People with type 2 diabetes often feel left out at big family meals and at restaurants, but it should not mean having to avoid delicious food. In fact, no food item is strictly forbidden for people with type 2 diabetes. Healthy eating for people with diabetes is all about moderation and balance. The best vegetables for type 2 diabetes are low on the glycemic index (GI) scale, rich in fiber, or high in blood pressure-lowering nitrates. Why choose vegetables? When considering foods to avoid, many people with diabetes might think about sugary or high-carbohydrate foods, such as cinnamon rolls or bread. Certain vegetables, though, can also cause blood glucose problems. The GI refers to how quickly foods cause blood sugar levels to rise. Foods high on the GI, such as most potatoes, rapidly release glucose, potentially triggering blood glucose spikes. They can also cause weight gain when eaten in excess. Low to moderate GI vegetables, such as carrots, offer better blood glucose control, and a lower risk of weight gain. Nitrates are chemicals that naturally occur in some vegetables. They are also used as preservatives in some foods. Eating nitrate-rich foods, not foods processed with added nitrates, can lower blood pressure, and improve overall circulatory health. This means that nitrate-rich foods, such as beets, are among the best vegetables for people with type 2 diabetes who have a higher risk of cardiovascular disease. This is still true despite their high level of carbohydrates. The key to good food management, in this instance, is to reduce carbohydrate consumption elsewhere, such as by eliminating bread or sugary snacks. Fiber and protein are both very important in a healthful diabetes diet. Protein is vital for good health, and can help people feel fuller for longer, Continue reading >>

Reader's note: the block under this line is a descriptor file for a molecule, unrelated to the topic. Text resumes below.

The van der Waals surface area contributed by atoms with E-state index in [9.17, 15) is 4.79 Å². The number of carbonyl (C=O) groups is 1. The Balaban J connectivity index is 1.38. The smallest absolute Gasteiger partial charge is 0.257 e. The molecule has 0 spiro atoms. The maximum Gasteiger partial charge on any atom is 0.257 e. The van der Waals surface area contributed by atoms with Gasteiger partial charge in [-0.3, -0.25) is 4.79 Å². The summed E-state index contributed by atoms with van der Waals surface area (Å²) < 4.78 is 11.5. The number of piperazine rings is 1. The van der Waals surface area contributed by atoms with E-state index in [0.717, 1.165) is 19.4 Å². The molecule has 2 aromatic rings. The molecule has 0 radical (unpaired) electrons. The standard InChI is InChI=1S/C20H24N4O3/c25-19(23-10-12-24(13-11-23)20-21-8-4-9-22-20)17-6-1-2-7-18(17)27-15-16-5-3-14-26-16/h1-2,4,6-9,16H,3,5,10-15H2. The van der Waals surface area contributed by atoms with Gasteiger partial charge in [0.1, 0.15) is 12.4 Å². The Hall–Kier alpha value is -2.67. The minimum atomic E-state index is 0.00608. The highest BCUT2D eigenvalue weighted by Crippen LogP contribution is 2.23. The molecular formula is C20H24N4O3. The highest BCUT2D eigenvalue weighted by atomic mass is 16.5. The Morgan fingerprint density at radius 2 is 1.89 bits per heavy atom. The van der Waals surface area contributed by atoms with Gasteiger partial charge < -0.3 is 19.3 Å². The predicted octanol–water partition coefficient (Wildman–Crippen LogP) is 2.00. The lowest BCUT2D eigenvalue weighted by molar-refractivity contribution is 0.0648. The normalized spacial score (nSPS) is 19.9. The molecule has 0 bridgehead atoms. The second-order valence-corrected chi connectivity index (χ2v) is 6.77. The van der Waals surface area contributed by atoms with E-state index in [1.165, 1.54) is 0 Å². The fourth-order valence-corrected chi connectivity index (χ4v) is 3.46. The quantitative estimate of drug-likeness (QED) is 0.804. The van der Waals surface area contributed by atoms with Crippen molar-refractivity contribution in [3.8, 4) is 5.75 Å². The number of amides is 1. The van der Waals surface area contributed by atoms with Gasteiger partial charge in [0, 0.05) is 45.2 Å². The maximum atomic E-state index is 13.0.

How Does Food Affect Your Blood Sugar?

How Does Food Affect Your Blood Sugar?